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Nigeria’s public debts grow by 12.25% to N24.387 trillion


Director–General of the Debt Management Office (DMO), Patience Oniha

Nigeria’s debt burden has risen to N24.387 trillion as at the end of December 2018, up from the last September 30, 2017 level of N22.428 trillion, indicating an increase of at least 12. 2 per cent.

A breakdown of the total debts shows that the Federal Government owes N19.234 trillion, comprising domestic and foreign liabilities, while the 36 states and Federal Capital Territory (FCT) have a joint liability of N5.152 trillion.

Director General of the Debt Management Office (DMO), Ms. Patience Oniha, who analysed the new debt portfolio in Abuja yesterday, however, declared that the debt ratio to Gross Domestic Product (GDP) slightly dropped from 18.20 per cent to 18.12 per cent.

This indicates that the country’s debt profile remains healthy and sustainable, particularly due to increasing independent revenue generation of nearly N4 trillion per annum in 2018 compared to previous years.

Oniha attributed the over N2 trillion rise in the debt stock to some initiatives the Federal Government undertook last year to manage the country’s indebtedness to oil marketers where the DMO was directed to raise promissory notes to marketers to avoid energy crisis where N313 billion was raised.

She also explained that the $500 million Eurobond raised in November 2017 and $2.5 billion raised in 2018, proceeds of which were used to redeem N198.032 billion treasury bills in 2017 and N729.95 billion in 2018 commitments in treasury bills, were responsible for the rise.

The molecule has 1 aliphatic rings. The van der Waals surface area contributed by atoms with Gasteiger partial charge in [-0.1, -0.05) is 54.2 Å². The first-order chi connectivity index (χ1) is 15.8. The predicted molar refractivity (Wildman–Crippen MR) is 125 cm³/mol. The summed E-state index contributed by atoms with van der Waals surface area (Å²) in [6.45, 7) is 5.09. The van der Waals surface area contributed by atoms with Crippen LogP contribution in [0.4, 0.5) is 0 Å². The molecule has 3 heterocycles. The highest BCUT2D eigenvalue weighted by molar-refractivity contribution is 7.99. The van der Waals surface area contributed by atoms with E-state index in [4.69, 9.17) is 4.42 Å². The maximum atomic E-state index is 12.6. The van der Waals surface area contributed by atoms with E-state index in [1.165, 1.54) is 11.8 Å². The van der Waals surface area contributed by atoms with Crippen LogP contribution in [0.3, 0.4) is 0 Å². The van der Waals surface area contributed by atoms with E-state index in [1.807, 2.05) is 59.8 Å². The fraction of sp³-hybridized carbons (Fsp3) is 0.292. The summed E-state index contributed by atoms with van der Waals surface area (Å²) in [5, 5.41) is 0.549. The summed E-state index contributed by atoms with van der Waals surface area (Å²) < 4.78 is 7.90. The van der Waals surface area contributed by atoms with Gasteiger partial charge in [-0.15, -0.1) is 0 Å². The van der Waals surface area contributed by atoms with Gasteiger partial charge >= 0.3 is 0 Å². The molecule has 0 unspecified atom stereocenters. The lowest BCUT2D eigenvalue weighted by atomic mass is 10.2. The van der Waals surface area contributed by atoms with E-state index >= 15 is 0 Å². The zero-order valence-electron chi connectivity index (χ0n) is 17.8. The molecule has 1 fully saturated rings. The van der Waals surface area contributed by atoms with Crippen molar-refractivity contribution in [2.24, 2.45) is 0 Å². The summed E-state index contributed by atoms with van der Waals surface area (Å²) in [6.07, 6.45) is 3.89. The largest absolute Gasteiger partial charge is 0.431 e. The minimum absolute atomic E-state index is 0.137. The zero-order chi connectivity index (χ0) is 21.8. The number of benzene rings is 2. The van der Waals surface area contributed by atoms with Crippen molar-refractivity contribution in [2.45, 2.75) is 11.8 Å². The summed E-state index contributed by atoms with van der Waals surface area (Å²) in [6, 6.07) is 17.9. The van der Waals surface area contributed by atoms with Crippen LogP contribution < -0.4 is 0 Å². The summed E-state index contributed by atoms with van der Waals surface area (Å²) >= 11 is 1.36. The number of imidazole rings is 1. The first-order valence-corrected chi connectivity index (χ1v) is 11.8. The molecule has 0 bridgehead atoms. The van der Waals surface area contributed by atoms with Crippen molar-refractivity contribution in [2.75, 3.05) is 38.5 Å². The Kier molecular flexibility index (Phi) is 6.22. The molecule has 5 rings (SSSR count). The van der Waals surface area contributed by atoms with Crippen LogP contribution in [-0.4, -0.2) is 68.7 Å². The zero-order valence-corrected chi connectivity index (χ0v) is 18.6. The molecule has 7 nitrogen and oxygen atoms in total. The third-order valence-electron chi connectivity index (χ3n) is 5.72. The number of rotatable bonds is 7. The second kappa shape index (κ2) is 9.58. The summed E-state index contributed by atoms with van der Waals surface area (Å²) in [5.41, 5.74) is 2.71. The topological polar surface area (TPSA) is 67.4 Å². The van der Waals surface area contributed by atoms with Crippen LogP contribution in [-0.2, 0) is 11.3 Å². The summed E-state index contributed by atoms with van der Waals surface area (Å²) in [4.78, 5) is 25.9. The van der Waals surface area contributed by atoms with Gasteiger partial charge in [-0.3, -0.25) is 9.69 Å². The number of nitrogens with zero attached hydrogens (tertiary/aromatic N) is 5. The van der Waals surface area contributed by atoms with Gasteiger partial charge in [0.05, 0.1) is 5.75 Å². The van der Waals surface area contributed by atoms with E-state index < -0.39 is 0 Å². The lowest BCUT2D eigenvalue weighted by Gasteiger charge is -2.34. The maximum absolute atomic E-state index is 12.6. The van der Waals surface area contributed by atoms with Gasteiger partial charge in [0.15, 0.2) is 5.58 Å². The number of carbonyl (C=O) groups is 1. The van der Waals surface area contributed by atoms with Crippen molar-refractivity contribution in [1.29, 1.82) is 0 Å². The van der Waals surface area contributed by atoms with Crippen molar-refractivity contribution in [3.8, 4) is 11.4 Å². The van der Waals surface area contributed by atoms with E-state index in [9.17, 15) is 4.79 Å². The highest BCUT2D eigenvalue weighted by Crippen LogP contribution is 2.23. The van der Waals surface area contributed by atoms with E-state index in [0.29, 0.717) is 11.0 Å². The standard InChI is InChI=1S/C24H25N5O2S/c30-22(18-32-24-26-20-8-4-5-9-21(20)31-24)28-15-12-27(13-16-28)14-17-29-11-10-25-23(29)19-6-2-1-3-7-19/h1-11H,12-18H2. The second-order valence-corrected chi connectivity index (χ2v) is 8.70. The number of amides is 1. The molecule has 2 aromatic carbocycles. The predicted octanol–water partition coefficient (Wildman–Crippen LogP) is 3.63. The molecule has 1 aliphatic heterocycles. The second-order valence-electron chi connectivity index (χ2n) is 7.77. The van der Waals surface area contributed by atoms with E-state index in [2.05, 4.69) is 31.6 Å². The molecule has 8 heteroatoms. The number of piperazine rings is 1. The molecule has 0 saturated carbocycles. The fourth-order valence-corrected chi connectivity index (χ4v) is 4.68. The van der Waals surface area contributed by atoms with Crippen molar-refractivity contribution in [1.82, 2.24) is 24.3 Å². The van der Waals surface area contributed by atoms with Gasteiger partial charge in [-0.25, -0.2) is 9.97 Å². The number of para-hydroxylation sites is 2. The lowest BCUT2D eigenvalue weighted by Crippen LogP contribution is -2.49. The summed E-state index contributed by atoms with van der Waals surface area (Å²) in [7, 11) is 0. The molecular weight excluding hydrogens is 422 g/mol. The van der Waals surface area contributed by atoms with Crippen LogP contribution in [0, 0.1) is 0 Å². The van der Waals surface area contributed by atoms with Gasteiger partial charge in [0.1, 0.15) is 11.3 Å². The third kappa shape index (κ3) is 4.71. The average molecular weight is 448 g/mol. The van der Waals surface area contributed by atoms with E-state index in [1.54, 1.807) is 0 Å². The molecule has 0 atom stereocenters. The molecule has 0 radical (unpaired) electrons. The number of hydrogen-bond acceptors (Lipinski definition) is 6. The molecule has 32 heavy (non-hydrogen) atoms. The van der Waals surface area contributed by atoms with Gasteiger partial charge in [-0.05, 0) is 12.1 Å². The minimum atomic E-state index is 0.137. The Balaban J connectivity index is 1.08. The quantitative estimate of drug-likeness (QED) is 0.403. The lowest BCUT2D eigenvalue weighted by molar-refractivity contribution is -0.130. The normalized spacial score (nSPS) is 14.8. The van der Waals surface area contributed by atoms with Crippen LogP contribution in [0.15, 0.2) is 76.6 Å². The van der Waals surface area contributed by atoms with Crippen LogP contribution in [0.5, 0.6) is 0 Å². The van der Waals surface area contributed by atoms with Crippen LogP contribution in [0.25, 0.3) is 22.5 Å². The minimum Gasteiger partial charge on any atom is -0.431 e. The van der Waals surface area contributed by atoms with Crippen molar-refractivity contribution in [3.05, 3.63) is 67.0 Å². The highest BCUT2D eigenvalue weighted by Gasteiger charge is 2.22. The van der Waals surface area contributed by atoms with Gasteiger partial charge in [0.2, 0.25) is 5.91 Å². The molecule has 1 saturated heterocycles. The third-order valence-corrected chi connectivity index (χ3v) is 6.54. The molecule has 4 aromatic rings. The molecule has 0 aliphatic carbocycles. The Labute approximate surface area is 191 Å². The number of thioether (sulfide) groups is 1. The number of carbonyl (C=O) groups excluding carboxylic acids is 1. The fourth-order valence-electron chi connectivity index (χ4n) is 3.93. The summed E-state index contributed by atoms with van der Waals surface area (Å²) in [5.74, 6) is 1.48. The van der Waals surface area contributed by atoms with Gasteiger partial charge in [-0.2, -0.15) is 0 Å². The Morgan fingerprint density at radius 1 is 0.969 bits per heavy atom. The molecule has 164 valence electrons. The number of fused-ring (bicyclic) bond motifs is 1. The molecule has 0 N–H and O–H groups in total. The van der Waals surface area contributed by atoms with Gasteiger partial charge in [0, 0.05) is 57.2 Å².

The DMO boss also defended government’s $3 billion foreign facility, saying apart from its being cheap, it boosted Nigeria’s foreign reserves and helped stabilise the country’s foreign exchange rates.

She noted that in line with the DMO’s borrowing target of 40 domestic and 60 foreign debt for 2019, it will embark on a 50/50 borrowing once the National Assembly approves the 2019 fiscal plan.

The strategy, Oniha explained, would create more room for private sector participation in the domestic debt market.

“The new debt report showed that more progress was made towards achieving targeted debt stock mix of 60 per cent domestic and 40 per cent external borrowings.

“The share of domestic debt dropped to 68.18 per cent from 73.36 per cent as at December 31, 2017, thereby achieving 68.18 per cent and 31.82 per cent in the debt stock,” she added.

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